Mangrove Tree

Scientific name: Rhizophora mangle, Laguncularia racemosa, Avicennia germinans
Common names: Red mangrove, White mangrove, Black mangrove

World estimates put the number of true mangrove species from about 50 to more than 70. Only three are represented on St Croix, and all three species can be found at Salt River. In addition, the Buttonwood is in the mangrove family but does not provide the same ecological benefits as the other three mangroves.

Scientists theorize that the earliest mangrove species originated in the Indo-Malayan region. This theory is supported by the fact that there are more mangrove species present in that region than anywhere else in the world. Early mangrove floating propagules spread westward by ocean currents to India, East Africa, and eastward to the Americas, arriving in Central and South America during the upper Cretaceous period and lower Miocene epoch (66 and 23 million years ago). This may explain why the mangroves of the Americas contain fewer and similar colonizing species, while those of Asia, India, and East Africa contain a fuller range of mangrove species. A great resource about mangroves – American Museum of Natural History.

Mangroves are known for their ability to thrive in saline water and withstand strong winds and tidal fluctuations, and their extensive root system firmly anchors them, providing stability and protection against erosion; particularly crucial in coastal areas where waves and storms can cause significant damage.

One of the most significant contributions of mangroves is their role in supporting biodiversity. The complex root systems create a diverse habitat, providing shelter and food for a wide range of organisms. Many fish species rely on mangroves as nursery grounds, where they can find protection and abundant food sources. Additionally, numerous bird species use mangroves as nesting sites and feeding grounds.

Beyond supporting local wildlife, mangroves also offer benefits to human communities, acting as a natural buffer against storm surges and mitigating the impact of hurricanes. Mangroves also serve as carbon sinks, absorbing carbon dioxide, releasing oxygen, and sequestering large amounts of carbon, thus playing a role in mitigating climate change.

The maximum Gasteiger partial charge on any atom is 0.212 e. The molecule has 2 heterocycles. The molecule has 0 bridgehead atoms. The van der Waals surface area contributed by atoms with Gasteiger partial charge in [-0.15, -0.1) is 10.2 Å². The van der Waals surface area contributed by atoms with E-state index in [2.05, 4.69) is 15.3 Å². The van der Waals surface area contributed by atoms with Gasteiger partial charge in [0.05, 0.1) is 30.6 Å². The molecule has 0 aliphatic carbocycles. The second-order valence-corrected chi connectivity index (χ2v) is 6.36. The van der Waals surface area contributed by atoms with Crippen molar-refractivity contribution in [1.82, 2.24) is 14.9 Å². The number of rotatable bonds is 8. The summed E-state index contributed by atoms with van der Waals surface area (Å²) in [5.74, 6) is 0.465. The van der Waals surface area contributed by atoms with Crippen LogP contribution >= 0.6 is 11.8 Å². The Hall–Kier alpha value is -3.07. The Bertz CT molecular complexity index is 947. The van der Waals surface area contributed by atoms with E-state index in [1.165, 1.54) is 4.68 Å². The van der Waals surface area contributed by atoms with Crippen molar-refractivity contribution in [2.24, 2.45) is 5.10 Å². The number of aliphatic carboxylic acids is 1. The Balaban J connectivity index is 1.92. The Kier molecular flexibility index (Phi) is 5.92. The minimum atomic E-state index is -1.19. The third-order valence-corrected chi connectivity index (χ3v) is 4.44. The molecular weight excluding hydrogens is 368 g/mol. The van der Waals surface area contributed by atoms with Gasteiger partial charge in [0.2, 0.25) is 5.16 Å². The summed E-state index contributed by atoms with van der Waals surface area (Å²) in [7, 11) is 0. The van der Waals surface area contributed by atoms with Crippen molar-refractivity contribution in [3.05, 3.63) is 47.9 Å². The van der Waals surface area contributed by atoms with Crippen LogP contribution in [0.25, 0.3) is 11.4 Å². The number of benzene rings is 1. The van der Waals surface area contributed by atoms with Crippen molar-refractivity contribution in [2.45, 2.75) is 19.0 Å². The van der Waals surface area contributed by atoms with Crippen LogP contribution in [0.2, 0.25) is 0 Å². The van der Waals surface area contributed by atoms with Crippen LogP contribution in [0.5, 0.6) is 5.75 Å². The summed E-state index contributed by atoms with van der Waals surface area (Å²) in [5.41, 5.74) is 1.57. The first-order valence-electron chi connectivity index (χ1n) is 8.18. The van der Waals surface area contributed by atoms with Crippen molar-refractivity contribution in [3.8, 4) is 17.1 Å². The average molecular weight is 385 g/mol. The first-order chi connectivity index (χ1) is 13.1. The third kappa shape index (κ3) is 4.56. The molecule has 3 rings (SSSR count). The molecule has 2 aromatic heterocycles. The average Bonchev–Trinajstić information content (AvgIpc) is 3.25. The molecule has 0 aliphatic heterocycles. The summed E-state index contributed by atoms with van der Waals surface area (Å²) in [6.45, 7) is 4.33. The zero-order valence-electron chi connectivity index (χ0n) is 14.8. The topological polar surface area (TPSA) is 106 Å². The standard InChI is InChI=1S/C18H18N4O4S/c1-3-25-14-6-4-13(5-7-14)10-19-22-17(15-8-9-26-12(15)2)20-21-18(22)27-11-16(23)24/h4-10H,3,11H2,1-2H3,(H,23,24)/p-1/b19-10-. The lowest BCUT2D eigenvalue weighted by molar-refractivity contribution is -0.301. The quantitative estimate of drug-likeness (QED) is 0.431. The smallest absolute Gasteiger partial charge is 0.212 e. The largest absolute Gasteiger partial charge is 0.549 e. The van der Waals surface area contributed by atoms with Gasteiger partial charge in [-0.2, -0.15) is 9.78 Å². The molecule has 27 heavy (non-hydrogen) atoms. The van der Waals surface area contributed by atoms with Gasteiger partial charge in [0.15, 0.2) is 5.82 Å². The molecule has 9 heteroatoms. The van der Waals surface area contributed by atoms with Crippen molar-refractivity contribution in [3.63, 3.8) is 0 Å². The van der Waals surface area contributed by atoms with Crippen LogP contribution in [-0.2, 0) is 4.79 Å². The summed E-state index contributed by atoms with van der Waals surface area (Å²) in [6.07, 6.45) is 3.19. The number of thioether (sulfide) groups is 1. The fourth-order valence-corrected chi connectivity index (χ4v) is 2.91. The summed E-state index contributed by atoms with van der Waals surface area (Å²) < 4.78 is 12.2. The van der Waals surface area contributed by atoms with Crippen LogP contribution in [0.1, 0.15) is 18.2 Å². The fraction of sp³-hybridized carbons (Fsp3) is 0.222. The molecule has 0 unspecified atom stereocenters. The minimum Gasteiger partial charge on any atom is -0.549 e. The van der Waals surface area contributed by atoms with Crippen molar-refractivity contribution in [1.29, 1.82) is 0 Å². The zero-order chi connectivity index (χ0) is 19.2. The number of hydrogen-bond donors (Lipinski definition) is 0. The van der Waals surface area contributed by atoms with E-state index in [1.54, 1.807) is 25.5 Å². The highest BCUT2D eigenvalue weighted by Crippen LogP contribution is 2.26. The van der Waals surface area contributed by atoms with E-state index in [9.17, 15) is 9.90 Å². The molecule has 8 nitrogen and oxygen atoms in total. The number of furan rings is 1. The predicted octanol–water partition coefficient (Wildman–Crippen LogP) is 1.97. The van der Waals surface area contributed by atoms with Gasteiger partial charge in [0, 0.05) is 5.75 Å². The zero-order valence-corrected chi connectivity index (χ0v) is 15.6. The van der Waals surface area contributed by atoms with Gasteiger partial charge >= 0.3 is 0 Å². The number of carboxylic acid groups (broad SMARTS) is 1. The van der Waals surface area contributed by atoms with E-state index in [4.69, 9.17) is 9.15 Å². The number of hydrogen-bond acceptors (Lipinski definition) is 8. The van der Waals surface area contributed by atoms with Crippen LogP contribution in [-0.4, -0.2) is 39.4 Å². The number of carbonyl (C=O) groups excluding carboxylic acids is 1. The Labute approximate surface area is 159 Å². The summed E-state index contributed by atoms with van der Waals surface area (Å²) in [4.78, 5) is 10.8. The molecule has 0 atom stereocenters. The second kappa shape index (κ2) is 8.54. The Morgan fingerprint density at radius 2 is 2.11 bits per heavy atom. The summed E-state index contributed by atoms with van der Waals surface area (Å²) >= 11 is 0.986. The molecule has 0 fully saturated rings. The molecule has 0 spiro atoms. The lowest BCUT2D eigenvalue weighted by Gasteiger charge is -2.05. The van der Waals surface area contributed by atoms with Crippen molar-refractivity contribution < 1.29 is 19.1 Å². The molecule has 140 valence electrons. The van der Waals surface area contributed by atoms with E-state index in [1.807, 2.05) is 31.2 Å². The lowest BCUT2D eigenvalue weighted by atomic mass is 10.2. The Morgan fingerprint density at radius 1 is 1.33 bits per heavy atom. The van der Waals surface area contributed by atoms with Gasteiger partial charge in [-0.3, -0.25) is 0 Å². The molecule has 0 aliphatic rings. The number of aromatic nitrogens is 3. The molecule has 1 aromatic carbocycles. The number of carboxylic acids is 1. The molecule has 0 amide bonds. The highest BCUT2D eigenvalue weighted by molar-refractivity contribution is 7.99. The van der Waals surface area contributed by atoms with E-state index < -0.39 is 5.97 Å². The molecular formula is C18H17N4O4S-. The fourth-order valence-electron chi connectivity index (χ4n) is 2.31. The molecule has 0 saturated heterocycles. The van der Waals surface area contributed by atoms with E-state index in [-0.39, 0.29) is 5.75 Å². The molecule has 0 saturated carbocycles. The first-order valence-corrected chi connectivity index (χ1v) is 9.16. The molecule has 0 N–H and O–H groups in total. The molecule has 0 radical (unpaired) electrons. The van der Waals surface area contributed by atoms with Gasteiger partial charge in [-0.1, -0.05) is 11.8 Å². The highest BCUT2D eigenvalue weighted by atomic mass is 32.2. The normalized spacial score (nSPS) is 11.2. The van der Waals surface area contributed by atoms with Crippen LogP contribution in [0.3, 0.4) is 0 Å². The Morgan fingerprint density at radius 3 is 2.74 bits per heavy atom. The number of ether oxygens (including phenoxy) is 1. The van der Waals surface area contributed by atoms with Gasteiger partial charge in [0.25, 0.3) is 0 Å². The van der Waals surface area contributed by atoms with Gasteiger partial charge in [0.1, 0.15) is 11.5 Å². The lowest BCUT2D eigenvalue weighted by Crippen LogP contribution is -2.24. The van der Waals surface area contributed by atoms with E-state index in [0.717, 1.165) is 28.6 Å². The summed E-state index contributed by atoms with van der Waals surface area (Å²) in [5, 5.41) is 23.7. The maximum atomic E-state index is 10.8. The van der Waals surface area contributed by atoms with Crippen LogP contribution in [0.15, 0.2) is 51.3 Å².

Red Mangrove (Rhizophora mangle) is predominant. These unique trees are well-adapted to survive in challenging coastal environments, making them an essential part of the local landscape.

The characteristic prop roots elevate the crown of the tree above the salt water.

Salt River Marina Red Mangrove 20231021

Black Mangroves, and white mangroves do not have prop roots, are less populous and found somewhat inland from the Red Mangrove – more at the water’s edge. This example of both, growing alongside each other, is located at the edge of Salt River Bay, on North Shore Road, alongside the Kayak launch ramp.

Salt River Bank, White & Black Mangrove 20231221

The White Mangroves (Laguncularia racemosa) grow in the same area as the Black mangrove but are identified by the two, salt excreting glands at the base of the leaf, whereas the black mangrove has a larger, deeper green leaf..

White Mangrove Salt Glands, Salt River 20231221

The leaves of the Black Mangroves (Avicennia germinans)are described as silvery green and have a thick and leathery texture. They are typically elliptic or oblong in shape, measuring around 2-3 inches (5-7 cm) in length. The upper surface of the leaf is dark green and may have salt crystals on the surface, excreted to help the tree tolerate high salinity levels.

One can differentiate between Black and White by the presence or absence of the salt excreting glands.

Black Mangrove, Salt River 20231219

In The Fifth Great Mangrove Cleanup in April 2022, 4,450lbs of various types of waste and pollutants were removed from just one half mile of shoreline in Vessup Bay, St Thomas, including plastic bags, bottles, fishing gear, and chemical containers. Human-generated waste and pollution are threatening the health and integrity of mangrove ecosystems. The DPNR Commissioner “may issue permits, on a case by case basis, for the pruning, cutting or removal of mangrove trees by species and area, in accordance with Title 12, Chapter 21, Virgin Islands Code.”

Mangroves on St Croix face various threats, including coastal development, and pollution. These factors can disrupt the delicate balance of the ecosystem and lead to the loss of mangrove habitats. Efforts have been made to protect and restore mangroves through conservation initiatives and awareness campaigns. During the summer of 1979, 65,000 Red Mangrove seeds were planted at a mitigation site on St Croix. After 6 weeks approximately 75% had survived.

The Buttonwood tree, scientifically known as Conocarpus erectus, is in the mangrove family but does not provide the ecological benefits of the mangroves. However, due to its tolerance for salt water environments, it is recognized by DPNR as one of six plants useful for coastal erosion control.

As with its’ cousins, it is known for its salt tolerance and is often found in coastal areas. It has distinctive button-like flower heads and can grow in a variety of soil types.

Along with the Sea Grape, the Buttonwood has been under consideration to ameliorate shore erosion, however, the Sea Grape has a deeper and broader root structure and its canopy provides better shelter.

Buttonwood 20240425
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